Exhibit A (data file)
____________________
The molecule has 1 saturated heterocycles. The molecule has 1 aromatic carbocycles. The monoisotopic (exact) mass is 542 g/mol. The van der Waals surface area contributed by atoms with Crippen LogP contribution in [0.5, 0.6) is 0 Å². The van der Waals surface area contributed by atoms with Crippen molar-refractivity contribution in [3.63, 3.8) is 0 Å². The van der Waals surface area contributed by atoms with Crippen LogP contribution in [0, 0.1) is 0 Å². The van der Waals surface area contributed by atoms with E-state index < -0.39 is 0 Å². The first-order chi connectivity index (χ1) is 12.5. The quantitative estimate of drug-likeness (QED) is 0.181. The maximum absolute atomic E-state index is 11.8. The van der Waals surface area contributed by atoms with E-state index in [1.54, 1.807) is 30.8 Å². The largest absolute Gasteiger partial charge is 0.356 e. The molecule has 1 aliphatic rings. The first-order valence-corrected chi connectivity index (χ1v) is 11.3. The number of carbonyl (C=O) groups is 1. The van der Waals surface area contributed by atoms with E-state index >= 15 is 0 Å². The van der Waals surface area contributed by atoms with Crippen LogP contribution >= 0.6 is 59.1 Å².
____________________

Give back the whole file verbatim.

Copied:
The molecule has 1 saturated heterocycles. The molecule has 1 aromatic carbocycles. The monoisotopic (exact) mass is 542 g/mol. The van der Waals surface area contributed by atoms with Crippen LogP contribution in [0.5, 0.6) is 0 Å². The van der Waals surface area contributed by atoms with Crippen molar-refractivity contribution in [3.63, 3.8) is 0 Å². The van der Waals surface area contributed by atoms with Crippen LogP contribution in [0, 0.1) is 0 Å². The van der Waals surface area contributed by atoms with E-state index < -0.39 is 0 Å². The first-order chi connectivity index (χ1) is 12.5. The quantitative estimate of drug-likeness (QED) is 0.181. The maximum absolute atomic E-state index is 11.8. The van der Waals surface area contributed by atoms with E-state index in [1.54, 1.807) is 30.8 Å². The largest absolute Gasteiger partial charge is 0.356 e. The molecule has 1 aliphatic rings. The first-order valence-corrected chi connectivity index (χ1v) is 11.3. The number of carbonyl (C=O) groups is 1. The van der Waals surface area contributed by atoms with E-state index >= 15 is 0 Å². The van der Waals surface area contributed by atoms with Crippen LogP contribution >= 0.6 is 59.1 Å².